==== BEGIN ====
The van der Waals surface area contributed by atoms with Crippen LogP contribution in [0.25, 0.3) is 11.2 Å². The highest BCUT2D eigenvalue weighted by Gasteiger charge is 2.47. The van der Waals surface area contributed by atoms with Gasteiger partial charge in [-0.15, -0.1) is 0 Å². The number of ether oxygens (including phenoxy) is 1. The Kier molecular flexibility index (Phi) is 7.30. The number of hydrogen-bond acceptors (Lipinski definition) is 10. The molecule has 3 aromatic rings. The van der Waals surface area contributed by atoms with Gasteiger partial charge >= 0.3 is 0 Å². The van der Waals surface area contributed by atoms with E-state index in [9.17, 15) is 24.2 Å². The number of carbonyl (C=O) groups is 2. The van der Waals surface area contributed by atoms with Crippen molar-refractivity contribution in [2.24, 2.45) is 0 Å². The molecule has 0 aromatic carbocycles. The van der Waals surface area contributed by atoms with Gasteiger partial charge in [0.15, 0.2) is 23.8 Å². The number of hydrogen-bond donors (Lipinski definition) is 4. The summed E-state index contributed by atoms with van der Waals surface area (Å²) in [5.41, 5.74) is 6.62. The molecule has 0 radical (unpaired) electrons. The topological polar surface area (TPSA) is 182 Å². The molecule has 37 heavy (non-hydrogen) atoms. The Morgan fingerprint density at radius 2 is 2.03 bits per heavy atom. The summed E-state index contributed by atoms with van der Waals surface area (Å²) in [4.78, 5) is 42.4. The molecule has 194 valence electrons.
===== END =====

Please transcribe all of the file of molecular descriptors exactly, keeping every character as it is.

The van der Waals surface area contributed by atoms with Crippen LogP contribution in [0.25, 0.3) is 11.2 Å². The highest BCUT2D eigenvalue weighted by Gasteiger charge is 2.47. The van der Waals surface area contributed by atoms with Gasteiger partial charge in [-0.15, -0.1) is 0 Å². The number of ether oxygens (including phenoxy) is 1. The Kier molecular flexibility index (Phi) is 7.30. The number of hydrogen-bond acceptors (Lipinski definition) is 10. The molecule has 3 aromatic rings. The van der Waals surface area contributed by atoms with Gasteiger partial charge >= 0.3 is 0 Å². The van der Waals surface area contributed by atoms with E-state index in [9.17, 15) is 24.2 Å². The number of carbonyl (C=O) groups is 2. The van der Waals surface area contributed by atoms with Crippen molar-refractivity contribution in [2.24, 2.45) is 0 Å². The molecule has 0 aromatic carbocycles. The van der Waals surface area contributed by atoms with Gasteiger partial charge in [0.15, 0.2) is 23.8 Å². The number of hydrogen-bond donors (Lipinski definition) is 4. The summed E-state index contributed by atoms with van der Waals surface area (Å²) in [5.41, 5.74) is 6.62. The molecule has 0 radical (unpaired) electrons. The topological polar surface area (TPSA) is 182 Å². The molecule has 37 heavy (non-hydrogen) atoms. The Morgan fingerprint density at radius 2 is 2.03 bits per heavy atom. The summed E-state index contributed by atoms with van der Waals surface area (Å²) in [4.78, 5) is 42.4. The molecule has 194 valence electrons.